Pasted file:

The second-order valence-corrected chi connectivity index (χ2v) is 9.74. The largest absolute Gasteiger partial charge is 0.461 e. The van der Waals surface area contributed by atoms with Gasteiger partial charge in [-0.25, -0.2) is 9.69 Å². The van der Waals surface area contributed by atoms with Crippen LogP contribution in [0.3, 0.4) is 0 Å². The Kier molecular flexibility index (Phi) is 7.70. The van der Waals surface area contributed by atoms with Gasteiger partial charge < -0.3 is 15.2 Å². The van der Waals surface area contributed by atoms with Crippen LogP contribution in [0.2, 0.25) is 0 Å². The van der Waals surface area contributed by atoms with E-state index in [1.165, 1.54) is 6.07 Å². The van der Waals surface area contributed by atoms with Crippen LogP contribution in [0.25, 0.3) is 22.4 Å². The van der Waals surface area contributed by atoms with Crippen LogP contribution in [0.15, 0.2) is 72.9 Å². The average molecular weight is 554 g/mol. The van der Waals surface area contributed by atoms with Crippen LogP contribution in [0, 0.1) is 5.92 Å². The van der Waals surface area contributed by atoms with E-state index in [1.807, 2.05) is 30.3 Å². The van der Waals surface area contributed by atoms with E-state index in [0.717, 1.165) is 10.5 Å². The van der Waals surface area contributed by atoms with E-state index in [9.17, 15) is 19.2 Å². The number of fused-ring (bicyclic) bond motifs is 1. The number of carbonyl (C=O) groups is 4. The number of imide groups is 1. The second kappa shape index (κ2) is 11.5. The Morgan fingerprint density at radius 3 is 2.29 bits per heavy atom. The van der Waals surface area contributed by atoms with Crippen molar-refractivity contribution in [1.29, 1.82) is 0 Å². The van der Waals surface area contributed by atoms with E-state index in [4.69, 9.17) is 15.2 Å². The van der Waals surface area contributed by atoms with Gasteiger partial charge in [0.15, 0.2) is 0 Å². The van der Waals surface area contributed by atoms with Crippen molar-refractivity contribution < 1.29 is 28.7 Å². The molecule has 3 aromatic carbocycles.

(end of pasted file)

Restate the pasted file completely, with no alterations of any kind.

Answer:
The second-order valence-corrected chi connectivity index (χ2v) is 9.74. The largest absolute Gasteiger partial charge is 0.461 e. The van der Waals surface area contributed by atoms with Gasteiger partial charge in [-0.25, -0.2) is 9.69 Å². The van der Waals surface area contributed by atoms with Crippen LogP contribution in [0.3, 0.4) is 0 Å². The Kier molecular flexibility index (Phi) is 7.70. The van der Waals surface area contributed by atoms with Gasteiger partial charge < -0.3 is 15.2 Å². The van der Waals surface area contributed by atoms with Crippen LogP contribution in [0.2, 0.25) is 0 Å². The van der Waals surface area contributed by atoms with E-state index in [1.165, 1.54) is 6.07 Å². The van der Waals surface area contributed by atoms with Crippen LogP contribution in [0.25, 0.3) is 22.4 Å². The van der Waals surface area contributed by atoms with Crippen LogP contribution in [0.15, 0.2) is 72.9 Å². The average molecular weight is 554 g/mol. The van der Waals surface area contributed by atoms with Crippen LogP contribution in [0, 0.1) is 5.92 Å². The van der Waals surface area contributed by atoms with E-state index in [1.807, 2.05) is 30.3 Å². The van der Waals surface area contributed by atoms with E-state index in [0.717, 1.165) is 10.5 Å². The van der Waals surface area contributed by atoms with E-state index in [9.17, 15) is 19.2 Å². The number of fused-ring (bicyclic) bond motifs is 1. The number of carbonyl (C=O) groups is 4. The number of imide groups is 1. The second kappa shape index (κ2) is 11.5. The Morgan fingerprint density at radius 3 is 2.29 bits per heavy atom. The van der Waals surface area contributed by atoms with Crippen molar-refractivity contribution in [1.29, 1.82) is 0 Å². The van der Waals surface area contributed by atoms with E-state index in [4.69, 9.17) is 15.2 Å². The van der Waals surface area contributed by atoms with Gasteiger partial charge in [0.15, 0.2) is 0 Å². The van der Waals surface area contributed by atoms with Crippen molar-refractivity contribution < 1.29 is 28.7 Å². The molecule has 3 aromatic carbocycles.